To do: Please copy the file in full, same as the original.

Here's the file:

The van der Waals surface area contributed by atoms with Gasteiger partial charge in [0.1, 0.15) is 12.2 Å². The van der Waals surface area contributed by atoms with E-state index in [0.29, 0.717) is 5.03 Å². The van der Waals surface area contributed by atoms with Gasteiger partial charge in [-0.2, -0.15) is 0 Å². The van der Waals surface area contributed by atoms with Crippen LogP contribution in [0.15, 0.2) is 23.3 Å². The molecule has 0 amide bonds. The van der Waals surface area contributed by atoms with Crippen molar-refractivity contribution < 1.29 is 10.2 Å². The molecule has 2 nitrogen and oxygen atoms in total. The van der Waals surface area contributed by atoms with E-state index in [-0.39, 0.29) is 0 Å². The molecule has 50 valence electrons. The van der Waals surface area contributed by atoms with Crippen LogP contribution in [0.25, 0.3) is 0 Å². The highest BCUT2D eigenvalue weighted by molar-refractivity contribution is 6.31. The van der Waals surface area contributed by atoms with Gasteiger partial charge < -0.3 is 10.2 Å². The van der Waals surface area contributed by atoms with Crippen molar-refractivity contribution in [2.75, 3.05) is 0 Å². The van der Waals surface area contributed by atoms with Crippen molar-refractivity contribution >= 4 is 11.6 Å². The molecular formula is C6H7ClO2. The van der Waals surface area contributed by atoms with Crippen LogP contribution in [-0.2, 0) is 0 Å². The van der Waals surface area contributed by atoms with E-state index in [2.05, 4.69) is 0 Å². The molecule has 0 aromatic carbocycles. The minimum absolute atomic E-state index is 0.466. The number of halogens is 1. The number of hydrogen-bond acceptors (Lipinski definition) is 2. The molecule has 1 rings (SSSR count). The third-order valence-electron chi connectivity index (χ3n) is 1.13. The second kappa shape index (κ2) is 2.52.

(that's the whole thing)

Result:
The van der Waals surface area contributed by atoms with Gasteiger partial charge in [0.1, 0.15) is 12.2 Å². The van der Waals surface area contributed by atoms with E-state index in [0.29, 0.717) is 5.03 Å². The van der Waals surface area contributed by atoms with Gasteiger partial charge in [-0.2, -0.15) is 0 Å². The van der Waals surface area contributed by atoms with Crippen LogP contribution in [0.15, 0.2) is 23.3 Å². The molecule has 0 amide bonds. The van der Waals surface area contributed by atoms with Crippen molar-refractivity contribution < 1.29 is 10.2 Å². The molecule has 2 nitrogen and oxygen atoms in total. The van der Waals surface area contributed by atoms with E-state index in [-0.39, 0.29) is 0 Å². The molecule has 50 valence electrons. The van der Waals surface area contributed by atoms with Crippen LogP contribution in [0.25, 0.3) is 0 Å². The highest BCUT2D eigenvalue weighted by molar-refractivity contribution is 6.31. The van der Waals surface area contributed by atoms with Gasteiger partial charge < -0.3 is 10.2 Å². The van der Waals surface area contributed by atoms with Crippen molar-refractivity contribution in [2.75, 3.05) is 0 Å². The van der Waals surface area contributed by atoms with Crippen molar-refractivity contribution >= 4 is 11.6 Å². The molecular formula is C6H7ClO2. The van der Waals surface area contributed by atoms with Crippen LogP contribution in [-0.2, 0) is 0 Å². The van der Waals surface area contributed by atoms with E-state index in [2.05, 4.69) is 0 Å². The molecule has 0 aromatic carbocycles. The minimum absolute atomic E-state index is 0.466. The number of halogens is 1. The number of hydrogen-bond acceptors (Lipinski definition) is 2. The molecule has 1 rings (SSSR count). The third-order valence-electron chi connectivity index (χ3n) is 1.13. The second kappa shape index (κ2) is 2.52.